The stability of selected psychoactive drugs in simulated post-mortem blood

Author: Jared Castle

Castle, Jared, 2020 The stability of selected psychoactive drugs in simulated post-mortem blood, Flinders University, College of Science and Engineering

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The presence or absence of psychoactive medication in post-mortem specimens is important to establish to determine medication adherence or potential drug intoxication in coronial investigations. This thesis examined the stability of 17 selected antipsychotic and antidepressant drugs. Liquid chromatography coupled to diode array detection (LC-DAD) analytical methods were optimised and validated for the analysis of these drugs in human whole blood. Drug stability was assessed in blood preserved (with 2 % w/v sodium fluoride) and unpreserved; and inoculated (with faecal microorganisms) or non-inoculated. Their stability was evaluated at: -20 °C and 4 °C, to simulate specimen/body storage; room temperature, relevant to specimen handling; and 37 °C, relevant post-death and in warm climates.

Dominant microorganisms present in inoculated blood specimens throughout the 37 °C experiments were identified using 16S rRNA sequencing as previously reported dominant species in post-mortem specimens, indicating the methodology used to simulate post-mortem blood was suitable. Preservation did not prevent community changes over time in all preserved specimens, indicating sodium fluoride alone may not limit microbial activity for some species. There was a significant difference between microbial communities based on temperature, sodium fluoride presence, and the interaction between these factors, indicating that communities present in authentic post-mortem specimens may vary depending on the environment of the body after death, the time at which specimens are collected, and how specimens are stored and handled.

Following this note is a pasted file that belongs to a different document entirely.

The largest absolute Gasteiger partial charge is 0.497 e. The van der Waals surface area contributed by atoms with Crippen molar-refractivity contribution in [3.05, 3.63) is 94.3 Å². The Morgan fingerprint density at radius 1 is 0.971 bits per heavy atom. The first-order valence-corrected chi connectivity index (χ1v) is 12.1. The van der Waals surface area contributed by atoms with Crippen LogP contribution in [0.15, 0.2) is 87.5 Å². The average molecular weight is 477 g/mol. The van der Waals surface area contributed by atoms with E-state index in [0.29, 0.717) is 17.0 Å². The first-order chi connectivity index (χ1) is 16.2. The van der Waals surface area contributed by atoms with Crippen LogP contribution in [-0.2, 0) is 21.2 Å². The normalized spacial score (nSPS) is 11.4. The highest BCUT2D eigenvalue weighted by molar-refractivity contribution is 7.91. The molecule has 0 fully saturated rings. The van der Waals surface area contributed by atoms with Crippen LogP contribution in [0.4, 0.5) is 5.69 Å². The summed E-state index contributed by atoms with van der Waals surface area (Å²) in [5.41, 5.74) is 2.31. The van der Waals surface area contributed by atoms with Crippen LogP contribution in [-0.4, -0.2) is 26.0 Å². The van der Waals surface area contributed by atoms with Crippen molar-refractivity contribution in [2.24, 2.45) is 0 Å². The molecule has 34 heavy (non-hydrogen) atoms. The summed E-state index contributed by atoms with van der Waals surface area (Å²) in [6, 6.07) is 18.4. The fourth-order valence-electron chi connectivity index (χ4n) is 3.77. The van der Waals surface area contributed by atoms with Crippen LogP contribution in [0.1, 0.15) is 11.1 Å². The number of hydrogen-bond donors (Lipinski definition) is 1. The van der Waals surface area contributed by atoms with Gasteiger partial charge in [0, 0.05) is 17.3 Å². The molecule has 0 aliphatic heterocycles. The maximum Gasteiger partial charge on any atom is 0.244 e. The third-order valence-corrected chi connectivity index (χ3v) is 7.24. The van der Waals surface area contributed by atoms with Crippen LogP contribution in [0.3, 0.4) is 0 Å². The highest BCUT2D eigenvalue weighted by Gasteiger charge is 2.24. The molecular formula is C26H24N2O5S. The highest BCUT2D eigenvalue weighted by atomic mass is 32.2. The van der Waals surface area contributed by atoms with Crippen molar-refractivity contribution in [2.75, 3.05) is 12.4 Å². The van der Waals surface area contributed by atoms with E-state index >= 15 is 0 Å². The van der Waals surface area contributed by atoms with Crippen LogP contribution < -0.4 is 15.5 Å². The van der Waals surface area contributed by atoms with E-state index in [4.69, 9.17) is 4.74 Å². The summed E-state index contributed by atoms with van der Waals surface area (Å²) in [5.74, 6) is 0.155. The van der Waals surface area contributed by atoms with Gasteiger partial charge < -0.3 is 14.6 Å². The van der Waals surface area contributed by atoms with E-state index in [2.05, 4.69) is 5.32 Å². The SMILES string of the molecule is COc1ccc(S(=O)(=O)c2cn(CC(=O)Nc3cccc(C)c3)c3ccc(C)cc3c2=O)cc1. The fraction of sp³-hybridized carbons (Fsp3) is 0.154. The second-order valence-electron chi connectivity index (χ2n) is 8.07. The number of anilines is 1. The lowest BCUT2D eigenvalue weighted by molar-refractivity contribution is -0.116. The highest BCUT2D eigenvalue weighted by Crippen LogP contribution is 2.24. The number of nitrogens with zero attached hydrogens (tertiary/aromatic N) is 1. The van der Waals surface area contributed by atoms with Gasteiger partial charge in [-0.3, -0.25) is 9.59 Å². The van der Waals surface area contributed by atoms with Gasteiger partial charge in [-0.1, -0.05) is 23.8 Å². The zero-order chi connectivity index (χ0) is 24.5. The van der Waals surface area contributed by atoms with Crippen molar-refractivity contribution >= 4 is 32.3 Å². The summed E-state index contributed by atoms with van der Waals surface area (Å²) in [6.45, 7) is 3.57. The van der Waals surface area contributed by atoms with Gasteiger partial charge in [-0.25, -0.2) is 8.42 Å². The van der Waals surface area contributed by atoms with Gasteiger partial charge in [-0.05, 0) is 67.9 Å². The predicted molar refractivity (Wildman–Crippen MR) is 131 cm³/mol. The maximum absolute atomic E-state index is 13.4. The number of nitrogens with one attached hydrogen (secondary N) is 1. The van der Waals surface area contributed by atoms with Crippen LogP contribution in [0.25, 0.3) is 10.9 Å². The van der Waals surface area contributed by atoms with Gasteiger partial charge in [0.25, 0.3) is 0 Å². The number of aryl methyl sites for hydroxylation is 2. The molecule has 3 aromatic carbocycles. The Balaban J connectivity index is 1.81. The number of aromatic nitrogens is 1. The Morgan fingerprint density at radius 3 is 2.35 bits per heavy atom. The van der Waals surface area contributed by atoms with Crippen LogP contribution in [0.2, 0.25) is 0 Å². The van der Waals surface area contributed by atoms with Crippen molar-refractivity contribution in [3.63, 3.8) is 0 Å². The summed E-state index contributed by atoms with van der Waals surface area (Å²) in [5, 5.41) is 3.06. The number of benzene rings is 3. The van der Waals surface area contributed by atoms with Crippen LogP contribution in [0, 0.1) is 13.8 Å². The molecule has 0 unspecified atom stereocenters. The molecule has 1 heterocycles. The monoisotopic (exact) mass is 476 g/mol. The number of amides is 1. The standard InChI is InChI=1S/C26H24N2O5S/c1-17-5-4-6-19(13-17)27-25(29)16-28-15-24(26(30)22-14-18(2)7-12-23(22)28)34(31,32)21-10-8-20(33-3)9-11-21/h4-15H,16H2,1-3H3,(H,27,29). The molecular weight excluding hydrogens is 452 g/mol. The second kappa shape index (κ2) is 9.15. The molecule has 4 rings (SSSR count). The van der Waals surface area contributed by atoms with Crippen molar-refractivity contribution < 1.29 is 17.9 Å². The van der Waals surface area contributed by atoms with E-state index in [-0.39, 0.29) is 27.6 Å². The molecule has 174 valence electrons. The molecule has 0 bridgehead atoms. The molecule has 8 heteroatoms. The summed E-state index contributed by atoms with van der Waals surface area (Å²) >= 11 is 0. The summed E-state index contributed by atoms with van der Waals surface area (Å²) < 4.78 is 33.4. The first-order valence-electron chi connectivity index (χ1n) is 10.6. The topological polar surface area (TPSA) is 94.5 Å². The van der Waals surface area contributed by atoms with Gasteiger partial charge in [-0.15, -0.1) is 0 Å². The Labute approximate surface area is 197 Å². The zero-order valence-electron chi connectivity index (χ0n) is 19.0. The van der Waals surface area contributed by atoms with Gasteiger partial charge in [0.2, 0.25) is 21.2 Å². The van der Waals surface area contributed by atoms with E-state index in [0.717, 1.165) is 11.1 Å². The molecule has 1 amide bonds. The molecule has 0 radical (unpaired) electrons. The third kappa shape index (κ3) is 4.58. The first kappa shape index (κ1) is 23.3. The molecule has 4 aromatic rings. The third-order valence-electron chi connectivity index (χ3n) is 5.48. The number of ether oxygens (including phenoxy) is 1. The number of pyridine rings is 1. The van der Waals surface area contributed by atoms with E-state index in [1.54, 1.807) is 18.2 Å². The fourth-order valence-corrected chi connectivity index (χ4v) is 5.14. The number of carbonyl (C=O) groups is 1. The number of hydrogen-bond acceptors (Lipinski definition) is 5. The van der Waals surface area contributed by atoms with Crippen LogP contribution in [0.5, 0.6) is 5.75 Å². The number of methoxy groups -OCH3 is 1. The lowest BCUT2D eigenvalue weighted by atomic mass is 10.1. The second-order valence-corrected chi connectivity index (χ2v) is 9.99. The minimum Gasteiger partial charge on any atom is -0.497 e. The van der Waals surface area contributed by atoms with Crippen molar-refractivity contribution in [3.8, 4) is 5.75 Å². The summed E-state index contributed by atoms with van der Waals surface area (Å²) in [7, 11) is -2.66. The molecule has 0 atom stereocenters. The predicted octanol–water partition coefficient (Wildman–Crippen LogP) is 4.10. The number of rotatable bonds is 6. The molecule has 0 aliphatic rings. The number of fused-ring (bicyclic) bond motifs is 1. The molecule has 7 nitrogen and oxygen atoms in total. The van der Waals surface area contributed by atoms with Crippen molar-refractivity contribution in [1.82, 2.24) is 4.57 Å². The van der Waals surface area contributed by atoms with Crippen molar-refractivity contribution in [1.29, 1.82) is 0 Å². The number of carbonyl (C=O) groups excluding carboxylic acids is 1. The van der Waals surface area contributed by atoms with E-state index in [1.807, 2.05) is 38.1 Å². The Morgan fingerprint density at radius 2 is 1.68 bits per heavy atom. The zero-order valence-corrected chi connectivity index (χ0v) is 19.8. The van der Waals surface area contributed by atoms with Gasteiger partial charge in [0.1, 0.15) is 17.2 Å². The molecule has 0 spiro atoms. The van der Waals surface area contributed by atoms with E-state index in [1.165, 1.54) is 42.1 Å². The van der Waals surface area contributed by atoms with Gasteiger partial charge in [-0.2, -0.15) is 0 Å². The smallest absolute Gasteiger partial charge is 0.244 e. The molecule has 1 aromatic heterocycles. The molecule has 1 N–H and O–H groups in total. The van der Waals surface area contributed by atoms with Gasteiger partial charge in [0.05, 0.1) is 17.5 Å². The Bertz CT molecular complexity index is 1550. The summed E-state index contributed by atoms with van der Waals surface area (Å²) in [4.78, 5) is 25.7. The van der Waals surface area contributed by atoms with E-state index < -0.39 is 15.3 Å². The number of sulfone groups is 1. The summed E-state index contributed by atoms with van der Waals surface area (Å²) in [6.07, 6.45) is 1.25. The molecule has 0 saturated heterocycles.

The greater instability of chlorpromazine, fluphenazine, prochlorperazine, and flupentixol, and reduced formation of some degradation products, at -20 °C than at 4 °C, after a year, indicates it may be preferable to refrigerate and not freeze specimens. N-dealkylation degradation products were detected for many drugs. However, this degradative pathway is unlikely to affect the interpretation of casework analyses unless degradation rates are considerably enhanced in authentic post-mortem specimens.

Lurasidone degraded until undetected in inoculated, unpreserved blood specimens stored at room temperature and 37 °C. Degradation products were characterised by liquid chromatography coupled to quadrupole-time-of-flight-mass-spectrometry (LC-QTOF-MS), followed by comparison to standards synthesised by Tristan Fraser [1]. Unambiguous identification was not achieved. Nevertheless, the major degradation product was detected in retrospectively analysed casework data. Risperidone, which degraded at a similar rate in the


same experiments, is known to degrade in post-mortem specimens until only its degradation product may be detected [2, 3]. The major lurasidone degradation product should therefore be included in coronial screening methods as a marker of lurasidone administration. FSSA now utilises the major lurasidone degradation product to indicate cases where lurasidone concentrations may be underestimated.

Ziprasidone was unstable in all blood specimens stored at room temperature and 37 °C. It was indicated that ziprasidone may react with carbonyl species present in blood, and that the resultant degradation products may further degrade due to microbial activity and then degrade to unknown products. This highlights that ziprasidone may not be reliably detected in post-mortem casework. Due to limited casework data available for review, it remains to be determined if the degradation products detected should be used as indicators of the ante-mortem administration of ziprasidone.

Keywords: post-mortem toxicology, antipsychotic, antidepressant, stability, lurasidone, ziprasidone, drug degradation, forensic toxicology

Subject: Forensic & Analytical Chemistry thesis

Thesis type: Doctor of Philosophy
Completed: 2020
School: College of Science and Engineering
Supervisor: Paul Kirkbride